Houses in multiple occupation have become increasingly popular as property investors look to maximise yields on their portfolios.
It is easy to see the attraction – multiple tenants generate more rental income and there is less risk for the landlord if income derives from several sources.
HMOs also make sense for tenants because shared costs are cheaper. Go to any university town and you will find HMOs.
Technically a home becomes an HMO if it is occupied by three or more people forming two or more households, where more than one household shares amenities such as a toilet, bathroom and kitchen.
In student land, large Victorian houses make ideal HMOs so these types of properties are much sought-after by investors. But if the house has three or more storeys and is occupied by five or more people, the property will require a licence from the local council.
Investors need to be aware of the requirement for licensing and planning permission when they decide to convert a property into an HMO. Planning and licencing are not connected, so investors need to cover both bases, especially if they are seeking mortgage funding.
The Town and Country Planning Act 1990 states that any change of use of a property requires planning permission unless it is “non-material” or permitted by General Permitted Development Orders, which are based on the following classification.
- C3 Dwellinghouse: A normal house or flat occupied by a single person, couple or family.
- C4 House in multiple occupation: A normal house shared by between three and six unrelated individuals as their main residence. They will share facilities such as a lounge, kitchen and bathroom.
- Sui Generis HMO: These are larger properties that cannot be classified as C3 or C4 and they accommodate seven or more unrelated individuals.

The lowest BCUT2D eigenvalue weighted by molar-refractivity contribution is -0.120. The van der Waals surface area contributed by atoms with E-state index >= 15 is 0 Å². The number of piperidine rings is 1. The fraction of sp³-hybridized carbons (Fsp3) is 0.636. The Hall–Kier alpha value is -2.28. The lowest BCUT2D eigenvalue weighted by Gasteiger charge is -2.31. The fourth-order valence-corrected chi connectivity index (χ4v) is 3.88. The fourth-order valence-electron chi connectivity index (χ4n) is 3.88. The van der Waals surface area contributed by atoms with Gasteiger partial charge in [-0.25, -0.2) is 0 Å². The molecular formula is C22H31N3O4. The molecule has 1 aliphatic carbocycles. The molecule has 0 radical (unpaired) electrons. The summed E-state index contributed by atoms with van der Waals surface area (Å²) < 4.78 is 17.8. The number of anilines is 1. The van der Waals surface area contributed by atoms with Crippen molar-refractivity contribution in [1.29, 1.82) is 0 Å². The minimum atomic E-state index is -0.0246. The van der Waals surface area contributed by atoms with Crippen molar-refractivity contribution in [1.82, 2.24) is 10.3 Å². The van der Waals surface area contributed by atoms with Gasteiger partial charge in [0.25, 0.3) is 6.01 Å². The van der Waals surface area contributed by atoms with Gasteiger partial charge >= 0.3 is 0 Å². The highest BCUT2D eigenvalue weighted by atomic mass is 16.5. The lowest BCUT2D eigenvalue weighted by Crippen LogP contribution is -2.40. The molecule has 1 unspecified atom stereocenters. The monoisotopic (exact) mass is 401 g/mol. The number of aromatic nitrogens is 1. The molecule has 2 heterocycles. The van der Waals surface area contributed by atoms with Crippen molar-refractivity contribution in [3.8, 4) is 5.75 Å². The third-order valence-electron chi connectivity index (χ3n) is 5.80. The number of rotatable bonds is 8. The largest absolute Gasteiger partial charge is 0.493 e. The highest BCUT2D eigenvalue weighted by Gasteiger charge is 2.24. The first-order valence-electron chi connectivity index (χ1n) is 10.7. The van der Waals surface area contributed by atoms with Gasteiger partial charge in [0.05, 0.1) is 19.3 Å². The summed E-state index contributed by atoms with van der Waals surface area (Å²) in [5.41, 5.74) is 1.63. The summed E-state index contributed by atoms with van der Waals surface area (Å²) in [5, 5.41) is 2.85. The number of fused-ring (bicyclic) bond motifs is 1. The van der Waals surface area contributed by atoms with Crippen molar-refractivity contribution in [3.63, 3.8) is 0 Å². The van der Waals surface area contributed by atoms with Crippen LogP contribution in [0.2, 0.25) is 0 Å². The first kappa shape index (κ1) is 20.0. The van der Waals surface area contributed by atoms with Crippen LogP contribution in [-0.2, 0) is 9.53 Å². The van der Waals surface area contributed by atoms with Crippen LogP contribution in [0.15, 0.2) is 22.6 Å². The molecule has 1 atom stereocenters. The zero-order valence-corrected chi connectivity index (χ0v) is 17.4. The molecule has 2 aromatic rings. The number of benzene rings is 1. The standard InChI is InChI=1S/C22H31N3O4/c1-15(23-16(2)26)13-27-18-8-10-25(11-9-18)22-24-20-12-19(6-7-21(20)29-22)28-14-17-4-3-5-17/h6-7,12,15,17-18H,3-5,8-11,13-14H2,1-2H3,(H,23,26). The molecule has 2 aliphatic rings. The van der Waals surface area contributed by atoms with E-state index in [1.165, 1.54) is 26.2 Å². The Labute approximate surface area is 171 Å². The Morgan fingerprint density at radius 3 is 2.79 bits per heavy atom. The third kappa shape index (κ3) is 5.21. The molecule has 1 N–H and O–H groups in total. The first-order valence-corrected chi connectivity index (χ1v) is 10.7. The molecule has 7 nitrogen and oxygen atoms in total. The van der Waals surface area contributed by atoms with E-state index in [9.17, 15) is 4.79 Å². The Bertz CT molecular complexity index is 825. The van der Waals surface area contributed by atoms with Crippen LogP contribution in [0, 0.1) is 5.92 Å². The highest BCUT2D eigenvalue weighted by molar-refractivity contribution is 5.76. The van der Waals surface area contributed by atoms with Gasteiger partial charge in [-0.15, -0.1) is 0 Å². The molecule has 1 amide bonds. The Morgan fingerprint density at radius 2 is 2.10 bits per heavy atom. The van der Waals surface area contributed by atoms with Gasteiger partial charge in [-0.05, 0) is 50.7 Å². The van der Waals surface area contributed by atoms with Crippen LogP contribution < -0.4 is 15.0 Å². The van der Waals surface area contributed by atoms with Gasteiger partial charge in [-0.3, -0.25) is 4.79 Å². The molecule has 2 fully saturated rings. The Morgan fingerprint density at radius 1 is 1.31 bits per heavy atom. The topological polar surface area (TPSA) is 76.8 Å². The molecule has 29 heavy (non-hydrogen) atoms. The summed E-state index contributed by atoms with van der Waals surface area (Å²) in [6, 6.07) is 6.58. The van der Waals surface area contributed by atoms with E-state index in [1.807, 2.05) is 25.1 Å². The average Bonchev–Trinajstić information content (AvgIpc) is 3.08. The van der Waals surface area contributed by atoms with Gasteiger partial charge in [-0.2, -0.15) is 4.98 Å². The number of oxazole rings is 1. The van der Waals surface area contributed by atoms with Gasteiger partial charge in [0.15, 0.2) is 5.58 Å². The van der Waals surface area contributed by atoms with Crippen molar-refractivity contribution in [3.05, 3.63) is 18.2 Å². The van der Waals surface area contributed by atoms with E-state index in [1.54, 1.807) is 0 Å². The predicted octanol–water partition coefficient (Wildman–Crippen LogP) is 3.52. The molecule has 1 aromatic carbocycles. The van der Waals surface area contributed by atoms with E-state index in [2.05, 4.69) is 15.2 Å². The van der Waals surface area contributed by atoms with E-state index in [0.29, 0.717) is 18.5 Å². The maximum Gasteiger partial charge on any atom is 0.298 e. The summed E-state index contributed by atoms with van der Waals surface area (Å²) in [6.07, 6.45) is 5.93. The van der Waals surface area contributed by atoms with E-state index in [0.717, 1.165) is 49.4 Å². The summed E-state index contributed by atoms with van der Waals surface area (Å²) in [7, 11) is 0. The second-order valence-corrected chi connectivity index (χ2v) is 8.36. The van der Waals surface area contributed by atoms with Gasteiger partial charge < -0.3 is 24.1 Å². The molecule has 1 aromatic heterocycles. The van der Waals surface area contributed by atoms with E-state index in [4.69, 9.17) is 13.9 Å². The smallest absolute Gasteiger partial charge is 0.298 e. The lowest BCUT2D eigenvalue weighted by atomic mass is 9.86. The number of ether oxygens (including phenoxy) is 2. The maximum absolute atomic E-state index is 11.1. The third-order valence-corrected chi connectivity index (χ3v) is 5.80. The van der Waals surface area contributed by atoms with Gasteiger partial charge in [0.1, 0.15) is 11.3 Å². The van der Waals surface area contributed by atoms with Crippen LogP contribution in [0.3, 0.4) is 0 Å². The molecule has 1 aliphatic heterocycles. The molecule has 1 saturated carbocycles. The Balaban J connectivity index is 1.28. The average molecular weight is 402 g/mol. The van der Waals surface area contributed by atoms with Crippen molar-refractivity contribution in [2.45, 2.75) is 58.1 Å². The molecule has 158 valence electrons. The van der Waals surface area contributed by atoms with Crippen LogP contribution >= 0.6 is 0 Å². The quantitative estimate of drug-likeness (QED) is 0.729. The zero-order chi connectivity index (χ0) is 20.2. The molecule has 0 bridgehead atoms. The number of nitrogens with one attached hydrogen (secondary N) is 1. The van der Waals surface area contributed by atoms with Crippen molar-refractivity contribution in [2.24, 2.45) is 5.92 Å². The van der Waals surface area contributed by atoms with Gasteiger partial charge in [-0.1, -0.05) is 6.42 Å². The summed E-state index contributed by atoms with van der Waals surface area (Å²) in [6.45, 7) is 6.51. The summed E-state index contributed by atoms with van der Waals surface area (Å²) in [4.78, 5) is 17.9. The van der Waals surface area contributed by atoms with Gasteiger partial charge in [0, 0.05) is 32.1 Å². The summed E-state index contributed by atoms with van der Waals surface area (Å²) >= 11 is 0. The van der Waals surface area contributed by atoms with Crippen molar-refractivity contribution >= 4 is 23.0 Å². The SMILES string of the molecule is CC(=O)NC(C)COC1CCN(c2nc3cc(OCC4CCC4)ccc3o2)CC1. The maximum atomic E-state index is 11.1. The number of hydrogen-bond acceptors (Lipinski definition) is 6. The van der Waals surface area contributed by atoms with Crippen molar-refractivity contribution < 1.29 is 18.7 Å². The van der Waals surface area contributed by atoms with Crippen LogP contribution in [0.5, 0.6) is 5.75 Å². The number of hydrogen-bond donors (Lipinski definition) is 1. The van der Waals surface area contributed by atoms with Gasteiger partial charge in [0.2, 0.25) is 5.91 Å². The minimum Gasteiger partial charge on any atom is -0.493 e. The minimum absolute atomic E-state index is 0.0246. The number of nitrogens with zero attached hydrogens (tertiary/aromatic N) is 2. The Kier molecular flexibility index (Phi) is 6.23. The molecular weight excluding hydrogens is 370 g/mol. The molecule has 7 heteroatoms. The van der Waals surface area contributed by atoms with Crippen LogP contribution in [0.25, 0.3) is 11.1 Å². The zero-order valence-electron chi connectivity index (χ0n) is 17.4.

For HMOs it is permitted to change use from C3 to C4 (and back again) unless an Article 4 Direction is imposed by a local authority, which removes the permitted development rights.
Change of use to a Sui Generis HMO requires planning permission. The planning rules can quickly become a minefield and clients should take professional advice if in any doubt.
As already mentioned, licensing is a different issue and if a property is let to five or more tenants and has three or more storeys with a shared kitchen, bathroom or toilet, then a mandatory licence will be required – unless the building has been converted into fully self-contained flats, in which case the property is not classified as an HMO. Some local authorities limit the number of HMOs in a particular area, so it is worth checking before a client commits to buy. Again, if in doubt, ensure clients get professional advice.
There are also regulations covering everything from fire and gas safety to electrical checks.
Managing the property may also be best undertaken by a specialist letting agent used to dealing with HMOs and the investor should expect higher maintenance costs than a standard buy-to-let property.
Most lenders will want investors to have experience of managing HMOs and have the financial means to cover rental voids.
Lenders will ask for evidence of planning permission and licensing and investors need to understand how a lender values a property. Some value HMOs as a standard residential property and others value on a commercial basis, using rental income to calculate a capital value. Expert intermediaries can advise brokers on this.
Finally, experienced investors may buy property on a short-term loan and then, when it has been converted into an HMO, re-leverage the property against the additional value that has been created.
HMOs are growing in popularity and demand looks set to remain strong for some time to come, especially for larger properties.